Saturday, 18th November 2017
LEGAL Article
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Temporary employment contract VS Indefinite Contract

Temporary employment contract VS Indefinite Contract

The difference between temporary and permanent employment contracts

Temporary Contract
It is when both parties agree a termination date. It can be part-time or full-time.

The reasons for for temporary work can be:

  • The worker is needed until the end of a project or job. Termination is dictated by the completion of the job.
  • A seasonal increase of work or an exceptional temporary increase.
  • Temporary replacement of a worker on sick or maternity leave, or other The reason has to be specified in the contract. Unjustified use of temporary contracts converts the contract to indefinite.

After 2 years temporary contracts become permanent (or 24 months of work in a period of 30 months).

Indefinite Contract
When an ending date is not specified.
It can be part-time or full-time. This type of contract can also regulate seasonal jobs. For example: A camping area opens only 7 months per year. The staff has indefinite contracts but only works during the period
of activities.

Contracts must state the number of hours daily, weekly, monthly or yearly and their distribution in a time-table. Unless specified the contract will be interpreted to be full time.

Any type of contract can be converted to an indefinite contract by written agreement or ‘de facto’.

The indefinite contract is ideal for providing a sense of stability and workers’ security that will contribute to company loyalty and a greater responsibility. There are some incentives for companies to enter into indefinite contracts. Such contracts are favoured with a reduction in the social security cost and, in some cases, with tax deductions.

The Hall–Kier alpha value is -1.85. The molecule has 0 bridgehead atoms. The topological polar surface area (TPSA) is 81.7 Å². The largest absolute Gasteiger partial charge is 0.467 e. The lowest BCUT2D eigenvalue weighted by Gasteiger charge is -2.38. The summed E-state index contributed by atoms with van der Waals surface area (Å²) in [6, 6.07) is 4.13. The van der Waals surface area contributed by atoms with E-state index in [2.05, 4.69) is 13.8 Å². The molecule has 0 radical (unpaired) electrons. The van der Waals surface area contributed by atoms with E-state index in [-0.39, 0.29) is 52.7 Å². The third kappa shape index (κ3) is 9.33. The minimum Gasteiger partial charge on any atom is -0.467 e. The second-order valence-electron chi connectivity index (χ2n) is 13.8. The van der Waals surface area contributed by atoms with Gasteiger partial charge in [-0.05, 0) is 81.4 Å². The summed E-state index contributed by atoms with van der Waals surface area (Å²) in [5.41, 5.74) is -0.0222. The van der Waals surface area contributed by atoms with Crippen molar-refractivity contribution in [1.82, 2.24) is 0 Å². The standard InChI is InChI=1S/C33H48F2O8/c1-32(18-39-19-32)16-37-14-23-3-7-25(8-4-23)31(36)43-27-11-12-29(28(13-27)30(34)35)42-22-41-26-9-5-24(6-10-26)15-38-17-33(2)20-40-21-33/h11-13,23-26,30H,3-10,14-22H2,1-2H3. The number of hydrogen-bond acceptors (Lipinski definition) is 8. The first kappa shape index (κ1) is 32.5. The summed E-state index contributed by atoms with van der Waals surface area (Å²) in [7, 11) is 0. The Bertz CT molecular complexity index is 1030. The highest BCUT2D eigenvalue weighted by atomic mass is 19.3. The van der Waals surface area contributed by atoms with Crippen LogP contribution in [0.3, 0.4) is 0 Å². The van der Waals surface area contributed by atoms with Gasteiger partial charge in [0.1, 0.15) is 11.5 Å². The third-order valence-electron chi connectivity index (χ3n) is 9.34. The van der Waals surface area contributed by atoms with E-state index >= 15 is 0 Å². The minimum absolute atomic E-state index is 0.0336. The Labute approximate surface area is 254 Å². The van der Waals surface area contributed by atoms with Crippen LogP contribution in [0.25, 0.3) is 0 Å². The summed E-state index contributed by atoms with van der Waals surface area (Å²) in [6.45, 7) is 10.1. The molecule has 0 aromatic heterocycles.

Despite this, employers are often reluctant to enter into an indefinite contract even if at first they do not have ‘temporary vacancies’ Perhaps because:

  • Uncertainty in the financial ability to support the worker over a long time.
  • Fear of costly redundancies.

 


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Some considerations - Pros & Cons
Is entering into an indefinite contract that risky? What is the cost of failure? You can always dismiss an employee if things do not go as expected, even if you signed an ‘indefinite contract’. This might be due to
cutting costs or just because you decide so.

Of course, the worker is entitled to be given fair notice (though this is not mandatory in every case) and to a fair compensation, redundancy payment. This is true for temporary contracts too. The giving notice depends on the length of time he has worked. Indefinite contracts with a one-year trial period do not require notice during the trial.

The cost of redundancy payments in terms of daily wage per year, depending on the reason for the dismissal, is:

  • End of Contract (properly notified): 9 day of salary per year worked.
  • Dismissal for Objective Reasons: 20 days.
  • Dismissal for Subjective Reasons: 33 days.
  • Voluntarily worker’s termination: 0 days.

Obviously the first cannot be the case of an ‘indefinite contract’, in the second case, a judge has to declare the reason to be ‘objective’ if the worker does not agree. If the company decides that it cannot afford the worker anymore and it dismisses him without his agreement, the redundancy payment will be 33days of salary per year of work in the company.

A cheaper option is to stick to a temporary contract followed by another relying on a termination date with a redundancy of 9 days per year. However this is illegal, as soon as the worker brings it up to light the
company will have to pay the balance, plus assuming the risk of being fined.

To remove any undue fears, consider that the company needs not to pay ‘finiquito’ in dismissing a during the trial period which can be up to 1 year in some types of indefinite contracts, as mentioned above. 

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